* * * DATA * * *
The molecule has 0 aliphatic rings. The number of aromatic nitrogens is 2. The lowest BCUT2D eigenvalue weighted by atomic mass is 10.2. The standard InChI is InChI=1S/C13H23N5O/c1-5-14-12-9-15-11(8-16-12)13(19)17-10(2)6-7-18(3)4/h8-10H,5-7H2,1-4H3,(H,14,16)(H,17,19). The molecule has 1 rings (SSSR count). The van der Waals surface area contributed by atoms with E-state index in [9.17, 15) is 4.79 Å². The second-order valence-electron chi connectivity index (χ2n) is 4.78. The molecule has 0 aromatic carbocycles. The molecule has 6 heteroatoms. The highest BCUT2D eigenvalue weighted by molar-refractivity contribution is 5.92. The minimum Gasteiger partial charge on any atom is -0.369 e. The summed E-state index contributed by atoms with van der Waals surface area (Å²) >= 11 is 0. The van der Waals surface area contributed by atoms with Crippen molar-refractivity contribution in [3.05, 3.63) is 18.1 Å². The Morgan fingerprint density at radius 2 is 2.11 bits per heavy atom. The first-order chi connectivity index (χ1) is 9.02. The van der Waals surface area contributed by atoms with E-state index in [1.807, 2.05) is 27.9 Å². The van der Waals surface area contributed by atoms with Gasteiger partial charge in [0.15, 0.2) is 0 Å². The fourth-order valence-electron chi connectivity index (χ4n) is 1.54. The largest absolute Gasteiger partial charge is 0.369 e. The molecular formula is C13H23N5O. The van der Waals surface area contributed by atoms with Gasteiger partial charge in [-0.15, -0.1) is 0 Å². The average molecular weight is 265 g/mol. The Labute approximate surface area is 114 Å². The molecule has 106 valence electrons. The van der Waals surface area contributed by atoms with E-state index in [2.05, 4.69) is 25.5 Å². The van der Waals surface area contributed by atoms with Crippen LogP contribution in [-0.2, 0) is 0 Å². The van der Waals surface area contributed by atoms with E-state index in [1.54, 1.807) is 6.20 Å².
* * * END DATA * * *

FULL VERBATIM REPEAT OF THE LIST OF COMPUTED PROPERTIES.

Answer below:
The molecule has 0 aliphatic rings. The number of aromatic nitrogens is 2. The lowest BCUT2D eigenvalue weighted by atomic mass is 10.2. The standard InChI is InChI=1S/C13H23N5O/c1-5-14-12-9-15-11(8-16-12)13(19)17-10(2)6-7-18(3)4/h8-10H,5-7H2,1-4H3,(H,14,16)(H,17,19). The molecule has 1 rings (SSSR count). The van der Waals surface area contributed by atoms with E-state index in [9.17, 15) is 4.79 Å². The second-order valence-electron chi connectivity index (χ2n) is 4.78. The molecule has 0 aromatic carbocycles. The molecule has 6 heteroatoms. The highest BCUT2D eigenvalue weighted by molar-refractivity contribution is 5.92. The minimum Gasteiger partial charge on any atom is -0.369 e. The summed E-state index contributed by atoms with van der Waals surface area (Å²) >= 11 is 0. The van der Waals surface area contributed by atoms with Crippen molar-refractivity contribution in [3.05, 3.63) is 18.1 Å². The Morgan fingerprint density at radius 2 is 2.11 bits per heavy atom. The first-order chi connectivity index (χ1) is 9.02. The van der Waals surface area contributed by atoms with E-state index in [1.807, 2.05) is 27.9 Å². The van der Waals surface area contributed by atoms with Gasteiger partial charge in [0.15, 0.2) is 0 Å². The fourth-order valence-electron chi connectivity index (χ4n) is 1.54. The largest absolute Gasteiger partial charge is 0.369 e. The molecular formula is C13H23N5O. The van der Waals surface area contributed by atoms with Gasteiger partial charge in [-0.15, -0.1) is 0 Å². The average molecular weight is 265 g/mol. The Labute approximate surface area is 114 Å². The molecule has 106 valence electrons. The van der Waals surface area contributed by atoms with E-state index in [2.05, 4.69) is 25.5 Å². The van der Waals surface area contributed by atoms with Crippen LogP contribution in [-0.2, 0) is 0 Å². The van der Waals surface area contributed by atoms with E-state index in [1.54, 1.807) is 6.20 Å².